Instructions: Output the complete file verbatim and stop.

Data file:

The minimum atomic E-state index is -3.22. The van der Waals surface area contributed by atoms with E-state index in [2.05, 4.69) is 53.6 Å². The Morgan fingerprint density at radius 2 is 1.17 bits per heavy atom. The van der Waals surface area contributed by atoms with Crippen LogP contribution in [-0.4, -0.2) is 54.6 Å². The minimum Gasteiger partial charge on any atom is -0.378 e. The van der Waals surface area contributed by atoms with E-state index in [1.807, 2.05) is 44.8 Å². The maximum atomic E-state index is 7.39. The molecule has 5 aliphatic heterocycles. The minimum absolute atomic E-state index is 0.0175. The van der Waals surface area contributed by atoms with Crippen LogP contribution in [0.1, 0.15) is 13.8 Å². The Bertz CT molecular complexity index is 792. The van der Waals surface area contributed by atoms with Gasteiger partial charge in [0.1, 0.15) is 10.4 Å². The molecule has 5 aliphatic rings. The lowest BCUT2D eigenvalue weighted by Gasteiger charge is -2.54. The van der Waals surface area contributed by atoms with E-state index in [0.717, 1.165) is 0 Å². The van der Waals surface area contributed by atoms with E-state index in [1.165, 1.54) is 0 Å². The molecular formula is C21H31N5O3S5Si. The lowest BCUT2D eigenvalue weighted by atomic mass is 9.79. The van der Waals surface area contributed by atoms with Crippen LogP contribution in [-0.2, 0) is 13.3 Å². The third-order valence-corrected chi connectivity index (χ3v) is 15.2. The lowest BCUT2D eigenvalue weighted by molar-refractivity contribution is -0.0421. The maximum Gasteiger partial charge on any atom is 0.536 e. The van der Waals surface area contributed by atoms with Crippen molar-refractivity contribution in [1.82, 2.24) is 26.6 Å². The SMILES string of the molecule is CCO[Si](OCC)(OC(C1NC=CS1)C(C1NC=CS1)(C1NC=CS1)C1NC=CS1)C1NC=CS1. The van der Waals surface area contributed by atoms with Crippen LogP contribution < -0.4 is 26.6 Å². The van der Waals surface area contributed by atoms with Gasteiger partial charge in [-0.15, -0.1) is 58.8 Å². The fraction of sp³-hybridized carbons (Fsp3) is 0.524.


The minimum atomic E-state index is -3.22. The van der Waals surface area contributed by atoms with E-state index in [2.05, 4.69) is 53.6 Å². The Morgan fingerprint density at radius 2 is 1.17 bits per heavy atom. The van der Waals surface area contributed by atoms with Crippen LogP contribution in [-0.4, -0.2) is 54.6 Å². The minimum Gasteiger partial charge on any atom is -0.378 e. The van der Waals surface area contributed by atoms with E-state index in [1.807, 2.05) is 44.8 Å². The maximum atomic E-state index is 7.39. The molecule has 5 aliphatic heterocycles. The minimum absolute atomic E-state index is 0.0175. The van der Waals surface area contributed by atoms with Crippen LogP contribution in [0.1, 0.15) is 13.8 Å². The Bertz CT molecular complexity index is 792. The van der Waals surface area contributed by atoms with Gasteiger partial charge in [0.1, 0.15) is 10.4 Å². The molecule has 5 aliphatic rings. The lowest BCUT2D eigenvalue weighted by Gasteiger charge is -2.54. The van der Waals surface area contributed by atoms with E-state index in [0.717, 1.165) is 0 Å². The van der Waals surface area contributed by atoms with E-state index in [1.165, 1.54) is 0 Å². The molecular formula is C21H31N5O3S5Si. The lowest BCUT2D eigenvalue weighted by atomic mass is 9.79. The van der Waals surface area contributed by atoms with Crippen LogP contribution in [-0.2, 0) is 13.3 Å². The third-order valence-corrected chi connectivity index (χ3v) is 15.2. The lowest BCUT2D eigenvalue weighted by molar-refractivity contribution is -0.0421. The maximum Gasteiger partial charge on any atom is 0.536 e. The van der Waals surface area contributed by atoms with Crippen molar-refractivity contribution in [1.82, 2.24) is 26.6 Å². The SMILES string of the molecule is CCO[Si](OCC)(OC(C1NC=CS1)C(C1NC=CS1)(C1NC=CS1)C1NC=CS1)C1NC=CS1. The van der Waals surface area contributed by atoms with Crippen LogP contribution < -0.4 is 26.6 Å². The van der Waals surface area contributed by atoms with Gasteiger partial charge in [-0.15, -0.1) is 58.8 Å². The fraction of sp³-hybridized carbons (Fsp3) is 0.524.